For new parents, information is coming from every direction – feeding times, car seats, sleep schedules, strollers, child development and of course … taxes. What most new parents do not consider is that this little bundle of joy just complicated their tax situation!
Whether you are a new parent, grandparent, or know someone who is expecting, here are some tax tips to consider:
- Initiate a 529 education savings plan. 529 education savings plans are a great way to kick off the baby’s savings for the future. These plans offer low-cost investments that grow tax-free as long as the funds are used to pay for eligible education expenses (including up to $10,000 for elementary and secondary tuition). States administer these plans, but that doesn’t mean you are stuck with the plan available in your home state. Feel free to shop around for a plan that works for you. Starting to save early, even a little bit, maximizes the amount of tax-free compound interest you can earn in the 18+ years you have before going to college.
Bonus tip for family and friends: Anyone can contribute up to $15,000 per year to the plan for each child! In addition, there is a special provision for 529 plans that allows five years worth of gifts ($75,000) to be contributed at once — a great estate-planning strategy for grandparents.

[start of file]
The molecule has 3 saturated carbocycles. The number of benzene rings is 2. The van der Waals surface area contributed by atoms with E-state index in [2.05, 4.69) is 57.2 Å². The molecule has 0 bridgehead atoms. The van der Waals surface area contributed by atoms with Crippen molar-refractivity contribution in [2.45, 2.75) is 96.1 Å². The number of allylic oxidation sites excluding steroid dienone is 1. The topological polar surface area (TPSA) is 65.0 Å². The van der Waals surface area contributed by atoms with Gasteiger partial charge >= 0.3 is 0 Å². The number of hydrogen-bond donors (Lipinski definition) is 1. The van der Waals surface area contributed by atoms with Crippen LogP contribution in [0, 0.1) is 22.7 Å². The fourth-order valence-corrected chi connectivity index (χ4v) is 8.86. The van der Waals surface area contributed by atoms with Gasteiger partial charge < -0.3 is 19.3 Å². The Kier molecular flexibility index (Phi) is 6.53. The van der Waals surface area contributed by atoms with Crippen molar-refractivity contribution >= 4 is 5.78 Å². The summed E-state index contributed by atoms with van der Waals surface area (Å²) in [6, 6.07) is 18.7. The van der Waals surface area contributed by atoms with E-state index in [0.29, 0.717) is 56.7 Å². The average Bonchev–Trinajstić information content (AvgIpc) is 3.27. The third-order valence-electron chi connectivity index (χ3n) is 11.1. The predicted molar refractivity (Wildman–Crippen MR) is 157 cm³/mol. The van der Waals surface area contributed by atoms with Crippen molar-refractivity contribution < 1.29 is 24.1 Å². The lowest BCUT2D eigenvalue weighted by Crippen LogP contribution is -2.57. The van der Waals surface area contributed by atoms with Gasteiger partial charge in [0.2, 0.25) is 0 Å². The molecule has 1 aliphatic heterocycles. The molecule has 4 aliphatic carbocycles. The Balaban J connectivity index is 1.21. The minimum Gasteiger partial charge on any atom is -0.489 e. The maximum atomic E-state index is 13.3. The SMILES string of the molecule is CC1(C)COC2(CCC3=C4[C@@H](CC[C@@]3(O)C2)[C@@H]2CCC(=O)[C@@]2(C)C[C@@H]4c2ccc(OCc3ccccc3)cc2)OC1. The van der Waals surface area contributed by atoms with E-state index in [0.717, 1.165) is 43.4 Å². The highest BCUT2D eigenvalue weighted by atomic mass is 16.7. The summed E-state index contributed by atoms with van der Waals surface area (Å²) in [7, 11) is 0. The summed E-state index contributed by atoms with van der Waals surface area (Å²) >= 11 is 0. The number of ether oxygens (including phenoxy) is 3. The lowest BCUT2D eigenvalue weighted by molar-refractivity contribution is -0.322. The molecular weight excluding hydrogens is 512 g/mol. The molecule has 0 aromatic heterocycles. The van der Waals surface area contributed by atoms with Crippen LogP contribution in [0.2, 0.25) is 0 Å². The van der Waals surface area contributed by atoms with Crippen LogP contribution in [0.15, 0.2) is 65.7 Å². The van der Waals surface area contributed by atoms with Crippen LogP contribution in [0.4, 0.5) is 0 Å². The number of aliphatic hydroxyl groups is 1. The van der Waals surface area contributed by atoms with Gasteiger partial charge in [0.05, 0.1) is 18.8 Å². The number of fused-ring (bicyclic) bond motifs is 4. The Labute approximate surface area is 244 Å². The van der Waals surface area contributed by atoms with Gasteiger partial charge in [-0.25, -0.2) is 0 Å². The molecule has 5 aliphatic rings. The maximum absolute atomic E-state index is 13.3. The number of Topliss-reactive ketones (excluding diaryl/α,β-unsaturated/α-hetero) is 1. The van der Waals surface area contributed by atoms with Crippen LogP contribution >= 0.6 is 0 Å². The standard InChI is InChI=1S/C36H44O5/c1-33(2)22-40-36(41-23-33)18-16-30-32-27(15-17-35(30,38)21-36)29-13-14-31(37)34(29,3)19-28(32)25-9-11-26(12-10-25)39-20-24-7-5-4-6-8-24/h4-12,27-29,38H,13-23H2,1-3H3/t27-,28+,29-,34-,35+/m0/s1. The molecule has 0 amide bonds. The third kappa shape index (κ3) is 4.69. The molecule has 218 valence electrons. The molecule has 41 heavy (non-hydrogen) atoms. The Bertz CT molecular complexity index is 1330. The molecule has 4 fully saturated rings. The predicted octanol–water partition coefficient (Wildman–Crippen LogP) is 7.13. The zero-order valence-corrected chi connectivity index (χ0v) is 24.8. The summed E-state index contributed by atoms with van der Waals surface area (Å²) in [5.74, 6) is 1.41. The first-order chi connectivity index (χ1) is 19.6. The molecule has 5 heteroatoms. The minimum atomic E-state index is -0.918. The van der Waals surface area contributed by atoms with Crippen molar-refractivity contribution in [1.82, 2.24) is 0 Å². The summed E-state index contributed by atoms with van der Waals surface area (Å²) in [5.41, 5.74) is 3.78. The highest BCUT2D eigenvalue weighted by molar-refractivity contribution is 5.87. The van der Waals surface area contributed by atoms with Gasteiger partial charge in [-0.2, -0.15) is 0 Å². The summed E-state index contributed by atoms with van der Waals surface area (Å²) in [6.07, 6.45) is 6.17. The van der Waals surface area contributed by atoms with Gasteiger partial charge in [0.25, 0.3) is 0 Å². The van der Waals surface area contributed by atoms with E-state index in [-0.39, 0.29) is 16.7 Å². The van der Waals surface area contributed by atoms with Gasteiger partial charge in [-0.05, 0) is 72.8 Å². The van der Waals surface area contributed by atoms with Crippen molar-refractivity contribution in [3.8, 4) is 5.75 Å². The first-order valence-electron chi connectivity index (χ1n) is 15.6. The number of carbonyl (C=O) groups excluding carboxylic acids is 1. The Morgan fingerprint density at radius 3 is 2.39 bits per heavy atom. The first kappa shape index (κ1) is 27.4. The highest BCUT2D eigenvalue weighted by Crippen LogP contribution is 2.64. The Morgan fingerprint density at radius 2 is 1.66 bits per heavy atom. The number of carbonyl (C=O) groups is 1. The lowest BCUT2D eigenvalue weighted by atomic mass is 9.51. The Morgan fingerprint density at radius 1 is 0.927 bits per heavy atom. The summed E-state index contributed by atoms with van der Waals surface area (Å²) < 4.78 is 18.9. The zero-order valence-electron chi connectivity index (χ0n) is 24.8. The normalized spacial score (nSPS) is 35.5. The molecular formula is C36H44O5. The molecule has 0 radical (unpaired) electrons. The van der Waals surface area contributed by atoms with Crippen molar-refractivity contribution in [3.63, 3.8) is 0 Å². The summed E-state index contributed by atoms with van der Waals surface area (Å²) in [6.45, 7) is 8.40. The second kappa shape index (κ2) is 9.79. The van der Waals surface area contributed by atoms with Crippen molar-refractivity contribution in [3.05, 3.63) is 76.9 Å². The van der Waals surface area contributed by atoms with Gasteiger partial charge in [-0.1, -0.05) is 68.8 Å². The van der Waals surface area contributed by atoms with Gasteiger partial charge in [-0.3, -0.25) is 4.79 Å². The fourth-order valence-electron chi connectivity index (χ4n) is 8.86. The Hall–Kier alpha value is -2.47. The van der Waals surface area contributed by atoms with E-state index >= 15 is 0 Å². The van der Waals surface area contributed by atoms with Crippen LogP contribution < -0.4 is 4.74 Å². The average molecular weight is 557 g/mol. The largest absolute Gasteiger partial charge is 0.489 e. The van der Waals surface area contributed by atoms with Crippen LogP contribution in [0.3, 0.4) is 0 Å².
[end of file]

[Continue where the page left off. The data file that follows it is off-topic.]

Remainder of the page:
- Update Form W-4. Once parent(s) return to work, year-to-date withholding and current allowances on the Form W-4 need a review. Remember the birth of a child brings new tax breaks including a $2,000 Child Tax Credit and Child and Dependent Care Credit for child-care expenses. These credits can be taken advantage of now by lowering tax withholdings and increasing take-home pay to help cover diapers and other needs that come with a new baby.
- Track medical expenses. Having a baby is expensive. According to Business Insider, the average cost to deliver a baby (without complications) is over $10,000. That doesn’t include the extra doctor visits and other medical expenses that might accumulate. There are ways to pay for medical expenses with pretax dollars or take tax deductions, but there needs to be a plan and receipts need to be saved. Many employers offer tax-advantaged accounts such as a Health Savings Account (HSA) or Flexible Spending Account (FSA). If not, an individual account might be available, depending on your insurance, or itemized deductions may be taken.
Given the tax considerations of having a new child in the family, review this information and forward this tip to anyone expecting a new addition. Bringing home a new baby is one of the great joys in life. Taking full advantage of the tax benefits that come with being a new parent make it even better. Please call if you have any questions.